Sunday, March 19, 2006

Get rich or lie trying

I like the Money Programme's pop economics editorial policy - analysing the strategies of Tesco rather than meticulously tracking the nuances of futures and derivatives. Their slightly one dimensional analysis of Fifty Cent's 'business empire' was a bit of a let down though. It seemed to have been driven almost exclusively by the fact they'd managed to gain a brief audience with the man himself. For this read; they stood around some palatial hotel room while he absent mindedly played his own PS2 game. The programme basically concluded that Fiddy made a lot of money by putting his name to a lot of merchandise. This was validated by asking a self-confessed Fiddy obsessive, Chanice. They asked whether she would buy a pair of trainers with his name on. The answer was, it seems, yes, which is strange that from an obsessive fan. The conclusion was neither damning, praising or explanatory, the 50 Cent success story was just, y'know, a thing.

Lucien, a brand consultant with a public school education and an American drawl who pronounced leverage as beverage not lever as diva, concluded that Mr Cent had a gangster image, made a lot of money and that the corporations who associated with him may be taking a risk but it may be one that's worth taking. Thank you Lucien. DJ Semtex was equally enlightening when trying to explain why McDonalds had failed to attract a hip hop star to endorse their burgers. His explanation went something like "McDonalds, like, no way, its wack". They failed to mention that Destiny's Child and Justin Timberlake had both been successfully recruited by Maccy D; admittedly they're not very hip hop, but they are very big.

Chanice's mum didn't mind her daughter's obsession with the ex-drug dealing gangster so much (although she doesn't like it when he says "Mother F"). She said that 'he's only reflecting what's happening on the streets'. Really? asked the presenter who they'd deliberately dressed in achingly conservative brogues and Thomas Pink shirts. "Yes", said Chanice's mum, "In Rainham", she qualified with some force. They live in Gillingham, where presumably drive-by shootings are less frequent.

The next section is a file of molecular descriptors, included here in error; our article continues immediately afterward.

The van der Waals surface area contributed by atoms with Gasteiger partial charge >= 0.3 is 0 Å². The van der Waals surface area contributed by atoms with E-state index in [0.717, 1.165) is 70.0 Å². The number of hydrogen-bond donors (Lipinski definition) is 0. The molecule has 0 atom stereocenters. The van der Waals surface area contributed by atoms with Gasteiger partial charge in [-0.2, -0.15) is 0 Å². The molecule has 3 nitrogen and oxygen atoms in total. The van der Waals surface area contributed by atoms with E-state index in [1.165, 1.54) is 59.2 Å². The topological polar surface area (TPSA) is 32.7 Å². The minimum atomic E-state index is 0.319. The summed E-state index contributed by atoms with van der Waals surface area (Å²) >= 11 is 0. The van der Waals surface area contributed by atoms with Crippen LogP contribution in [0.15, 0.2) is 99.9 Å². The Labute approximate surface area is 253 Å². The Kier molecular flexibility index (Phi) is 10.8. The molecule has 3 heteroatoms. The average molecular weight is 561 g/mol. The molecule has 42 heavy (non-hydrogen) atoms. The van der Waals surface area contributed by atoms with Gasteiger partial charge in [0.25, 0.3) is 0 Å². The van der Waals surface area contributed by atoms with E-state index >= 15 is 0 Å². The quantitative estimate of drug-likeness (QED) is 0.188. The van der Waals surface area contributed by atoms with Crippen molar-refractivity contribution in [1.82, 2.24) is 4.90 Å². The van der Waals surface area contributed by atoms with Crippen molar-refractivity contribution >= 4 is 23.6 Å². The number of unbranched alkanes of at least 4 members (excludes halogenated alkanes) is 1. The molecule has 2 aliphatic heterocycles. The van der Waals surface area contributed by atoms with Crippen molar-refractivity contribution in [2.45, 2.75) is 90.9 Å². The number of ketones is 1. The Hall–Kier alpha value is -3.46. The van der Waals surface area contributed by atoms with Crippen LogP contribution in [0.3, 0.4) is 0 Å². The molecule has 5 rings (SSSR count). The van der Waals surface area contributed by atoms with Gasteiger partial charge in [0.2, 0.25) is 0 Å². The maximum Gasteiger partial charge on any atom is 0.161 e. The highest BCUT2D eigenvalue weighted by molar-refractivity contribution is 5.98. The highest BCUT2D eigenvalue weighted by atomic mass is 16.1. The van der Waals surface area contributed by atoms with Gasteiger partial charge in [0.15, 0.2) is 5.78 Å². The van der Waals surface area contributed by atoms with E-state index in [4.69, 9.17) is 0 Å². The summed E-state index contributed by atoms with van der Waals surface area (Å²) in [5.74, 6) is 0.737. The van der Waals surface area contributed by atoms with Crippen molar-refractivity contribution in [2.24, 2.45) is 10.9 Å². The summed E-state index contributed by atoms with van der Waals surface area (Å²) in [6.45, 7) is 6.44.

This is a common assertion made by hip hop stars, that their gansta flow is street commentary. But this makes no sense, Fifty Cent isn't reflecting what's happening on the streets. The reason he's hauled moderate talent onto a world stage is because he's been shot nine times. It's a fantastical story upon which an all action vigilante image has been built. He seems like quite a nice guy and understands his business, which helps; but the reason we know he's been shot nine times because most people are not shot nine times in their lifetime. He may be able to mumble humourlessly about his own life, but he's not reflecting what's happening in everyone else's life. If being shot nine times were a reflection of what's typically happening in the world; it would be the equivalent of me leveraging the fact I shop at Tesco in order to foster a multi-million pound music career.

On the otherhand, if Fiddy can rap about Candy Shops, maybe there is something to lever here... "I'm going to the Tesco shop, it has adequately varied stock"


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